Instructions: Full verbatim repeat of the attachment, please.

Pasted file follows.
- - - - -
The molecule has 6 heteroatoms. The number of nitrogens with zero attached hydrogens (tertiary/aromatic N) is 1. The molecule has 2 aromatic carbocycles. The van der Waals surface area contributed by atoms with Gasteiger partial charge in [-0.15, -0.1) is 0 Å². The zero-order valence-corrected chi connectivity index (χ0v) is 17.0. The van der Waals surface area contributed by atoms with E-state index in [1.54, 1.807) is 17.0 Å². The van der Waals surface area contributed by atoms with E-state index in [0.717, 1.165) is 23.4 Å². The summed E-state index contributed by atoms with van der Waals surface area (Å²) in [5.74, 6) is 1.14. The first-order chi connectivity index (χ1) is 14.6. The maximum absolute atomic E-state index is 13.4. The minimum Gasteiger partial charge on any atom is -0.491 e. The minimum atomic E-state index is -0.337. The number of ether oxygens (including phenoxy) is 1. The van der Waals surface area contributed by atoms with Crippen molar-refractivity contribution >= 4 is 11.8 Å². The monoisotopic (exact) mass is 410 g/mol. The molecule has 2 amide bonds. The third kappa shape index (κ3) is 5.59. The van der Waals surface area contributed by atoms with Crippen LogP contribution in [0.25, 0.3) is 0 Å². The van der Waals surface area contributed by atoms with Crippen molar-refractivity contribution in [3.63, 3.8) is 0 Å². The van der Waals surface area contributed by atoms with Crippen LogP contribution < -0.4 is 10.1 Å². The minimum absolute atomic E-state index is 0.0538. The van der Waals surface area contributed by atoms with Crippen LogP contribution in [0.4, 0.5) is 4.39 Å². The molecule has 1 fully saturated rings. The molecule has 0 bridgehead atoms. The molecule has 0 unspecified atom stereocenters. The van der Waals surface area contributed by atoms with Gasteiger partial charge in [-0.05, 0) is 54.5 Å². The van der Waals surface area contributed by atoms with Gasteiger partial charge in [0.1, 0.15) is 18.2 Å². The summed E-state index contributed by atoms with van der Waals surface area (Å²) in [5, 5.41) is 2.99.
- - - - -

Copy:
The molecule has 6 heteroatoms. The number of nitrogens with zero attached hydrogens (tertiary/aromatic N) is 1. The molecule has 2 aromatic carbocycles. The van der Waals surface area contributed by atoms with Gasteiger partial charge in [-0.15, -0.1) is 0 Å². The zero-order valence-corrected chi connectivity index (χ0v) is 17.0. The van der Waals surface area contributed by atoms with E-state index in [1.54, 1.807) is 17.0 Å². The van der Waals surface area contributed by atoms with E-state index in [0.717, 1.165) is 23.4 Å². The summed E-state index contributed by atoms with van der Waals surface area (Å²) in [5.74, 6) is 1.14. The first-order chi connectivity index (χ1) is 14.6. The maximum absolute atomic E-state index is 13.4. The minimum Gasteiger partial charge on any atom is -0.491 e. The minimum atomic E-state index is -0.337. The number of ether oxygens (including phenoxy) is 1. The van der Waals surface area contributed by atoms with Crippen molar-refractivity contribution >= 4 is 11.8 Å². The monoisotopic (exact) mass is 410 g/mol. The molecule has 2 amide bonds. The third kappa shape index (κ3) is 5.59. The van der Waals surface area contributed by atoms with Crippen LogP contribution in [0.25, 0.3) is 0 Å². The van der Waals surface area contributed by atoms with Crippen molar-refractivity contribution in [3.63, 3.8) is 0 Å². The van der Waals surface area contributed by atoms with Crippen LogP contribution < -0.4 is 10.1 Å². The minimum absolute atomic E-state index is 0.0538. The van der Waals surface area contributed by atoms with Crippen LogP contribution in [0.4, 0.5) is 4.39 Å². The molecule has 1 fully saturated rings. The molecule has 0 bridgehead atoms. The molecule has 0 unspecified atom stereocenters. The van der Waals surface area contributed by atoms with Gasteiger partial charge in [-0.05, 0) is 54.5 Å². The van der Waals surface area contributed by atoms with Gasteiger partial charge in [0.1, 0.15) is 18.2 Å². The summed E-state index contributed by atoms with van der Waals surface area (Å²) in [5, 5.41) is 2.99.